ASHEBORO — Randolph County is one of just four jurisdictions in the United States to receive federal funds for at-risk veterans. The Bureau of Justice program is called Veterans Treatment Court.
Sheriff Greg Seabolt asked the county commissioners on Nov. 6 to approve the grant of $851,663 to cover three years of the special court.
A collaboration among the District Attorney’s office, District Court judges, the Clerk of Court, the NC Division of Community Corrections, local defense attorneys, and mental and behavioral health providers will establish processes and procedures for the Veterans Treatment Court.
The commissioners unanimously approved Seabolt’s request.
According to Seabolt, Randolph County is home to more than 8,000 veterans. He said that the National Institute of Drug Abuse reports that 1 in 10 veterans in the US have been diagnosed with a substance user disorder.
“Impacted by critical issues like substance use, pain, suicide risk, trauma and homelessness, our veterans face serious hardships that, without intervention, can lead to chronic health conditions, incarceration and death,” Seabolt said.
To address those concerns, the Sheriff’s Office applied for funding to establish a local Veterans Treatment Court that will connect low-level offenses to treatment for substance use and mental health.
The federal funds are from the Bureau of Justice Assistance under the Veterans Treatment Court Discretionary Grant Program. The money will implement the District 19B Veterans Treatment Court, which will be a pre- and post-adjudication court that will serve approximately 80 veterans per year.
The estimated length of the program participation will be a minimum of 16 months and a maximum of 24 months, or an average of 18 months for each participant.
Addressing the need for the special program in Randolph County, Seabolt said a recent count of current inmates at the county Detention Center revealed that 67 were veterans. Some are suffering mental health issues or PTSD, he said. The special court will connect those in the program with state and local treatment programs, help restore their lives and fit them back into society.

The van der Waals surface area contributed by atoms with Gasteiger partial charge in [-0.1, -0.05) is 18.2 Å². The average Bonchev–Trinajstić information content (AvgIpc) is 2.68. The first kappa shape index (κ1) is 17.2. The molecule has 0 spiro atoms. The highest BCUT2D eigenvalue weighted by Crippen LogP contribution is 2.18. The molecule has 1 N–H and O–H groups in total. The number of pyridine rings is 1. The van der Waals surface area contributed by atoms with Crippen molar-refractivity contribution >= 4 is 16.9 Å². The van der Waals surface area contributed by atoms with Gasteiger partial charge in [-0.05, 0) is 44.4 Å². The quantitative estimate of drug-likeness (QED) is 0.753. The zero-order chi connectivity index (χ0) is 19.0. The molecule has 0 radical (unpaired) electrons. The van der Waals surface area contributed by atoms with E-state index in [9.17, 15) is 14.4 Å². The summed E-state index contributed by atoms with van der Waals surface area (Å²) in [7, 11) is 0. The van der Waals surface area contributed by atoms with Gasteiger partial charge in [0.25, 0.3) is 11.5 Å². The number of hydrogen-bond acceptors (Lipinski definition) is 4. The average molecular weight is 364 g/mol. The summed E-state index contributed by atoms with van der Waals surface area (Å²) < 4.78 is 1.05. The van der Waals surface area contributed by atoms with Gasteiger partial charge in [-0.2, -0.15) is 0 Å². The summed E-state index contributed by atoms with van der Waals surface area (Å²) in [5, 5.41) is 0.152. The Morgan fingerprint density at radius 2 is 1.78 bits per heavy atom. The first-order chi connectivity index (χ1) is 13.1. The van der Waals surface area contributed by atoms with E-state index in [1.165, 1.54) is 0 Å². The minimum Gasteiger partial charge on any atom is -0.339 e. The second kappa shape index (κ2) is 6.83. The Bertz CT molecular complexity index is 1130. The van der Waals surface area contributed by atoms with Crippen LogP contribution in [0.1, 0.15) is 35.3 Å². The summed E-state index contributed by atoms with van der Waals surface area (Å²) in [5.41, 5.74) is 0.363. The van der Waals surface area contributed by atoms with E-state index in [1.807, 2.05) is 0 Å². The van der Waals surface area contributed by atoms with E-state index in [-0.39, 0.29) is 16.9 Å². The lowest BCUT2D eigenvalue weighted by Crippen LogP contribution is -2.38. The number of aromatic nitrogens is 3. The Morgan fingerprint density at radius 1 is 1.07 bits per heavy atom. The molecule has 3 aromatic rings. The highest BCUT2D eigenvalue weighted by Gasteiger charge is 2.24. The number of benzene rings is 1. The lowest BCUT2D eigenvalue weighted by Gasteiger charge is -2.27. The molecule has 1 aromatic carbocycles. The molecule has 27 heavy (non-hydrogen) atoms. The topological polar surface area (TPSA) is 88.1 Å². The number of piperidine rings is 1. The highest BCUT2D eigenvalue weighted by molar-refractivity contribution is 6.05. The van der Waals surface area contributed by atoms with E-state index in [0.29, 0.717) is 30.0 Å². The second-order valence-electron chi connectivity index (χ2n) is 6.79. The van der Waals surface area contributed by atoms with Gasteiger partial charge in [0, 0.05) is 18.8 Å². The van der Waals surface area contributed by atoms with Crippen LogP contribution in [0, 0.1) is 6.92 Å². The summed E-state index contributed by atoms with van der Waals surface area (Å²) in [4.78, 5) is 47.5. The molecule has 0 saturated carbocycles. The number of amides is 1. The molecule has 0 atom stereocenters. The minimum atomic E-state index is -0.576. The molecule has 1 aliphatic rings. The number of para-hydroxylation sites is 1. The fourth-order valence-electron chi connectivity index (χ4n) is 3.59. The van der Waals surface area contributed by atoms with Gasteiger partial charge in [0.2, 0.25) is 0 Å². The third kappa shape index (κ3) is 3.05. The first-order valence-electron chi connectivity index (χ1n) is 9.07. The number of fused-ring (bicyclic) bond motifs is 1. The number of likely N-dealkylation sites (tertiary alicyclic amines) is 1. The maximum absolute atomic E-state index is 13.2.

"I've seen it in law enforcement,” Seabolt said. “They get back home and they can't fit into where they used to be."
That leads some to substance abuse and even homelessness. Eventually, many are arrested on low-level offenses and wind up in jail.
"It's not a free program,” Seabolt said. “It's not going to be a program where someone who is charged with a kidnapping, rape or attempted murder is going to have the opportunity. They will be screened by our judge and veteran coordinator assigned to this, who will be Laura Pate.
"The veteran is going to be looked upon by various mentors that are assigned to look over and get him situated back to where he needs to be as a transitional person."
A committee with 18 members will oversee the Veterans Treatment Court, which will begin Dec. 1.
"This was a labor of love.,” Pate said. “It took about two years to write the grant. We were one of four nationwide to get this, and I think we can all agree our veterans need us, and we owe it to them to give them the best of life."
Judge Rob Wilkins, who will be a member of the oversight committee, said, "A lot of us on the team are veterans. We know how to talk to veterans and relate to them. Some of us in law enforcement or judiciary know how to talk to them in a way that they understand. This is not something I can order. This is something they have to choose. Like signing up for the military, they have to volunteer.
“For those who want the help, I believe we owe it to them to give them the help that's available."
Commissioner Hope Haywood said, "I commend the division and the work of the sheriff's department to go after this grant and get it."
Said Commissioner Kenny Kidd, "I think it's a great kick-off to the Veterans Day weekend."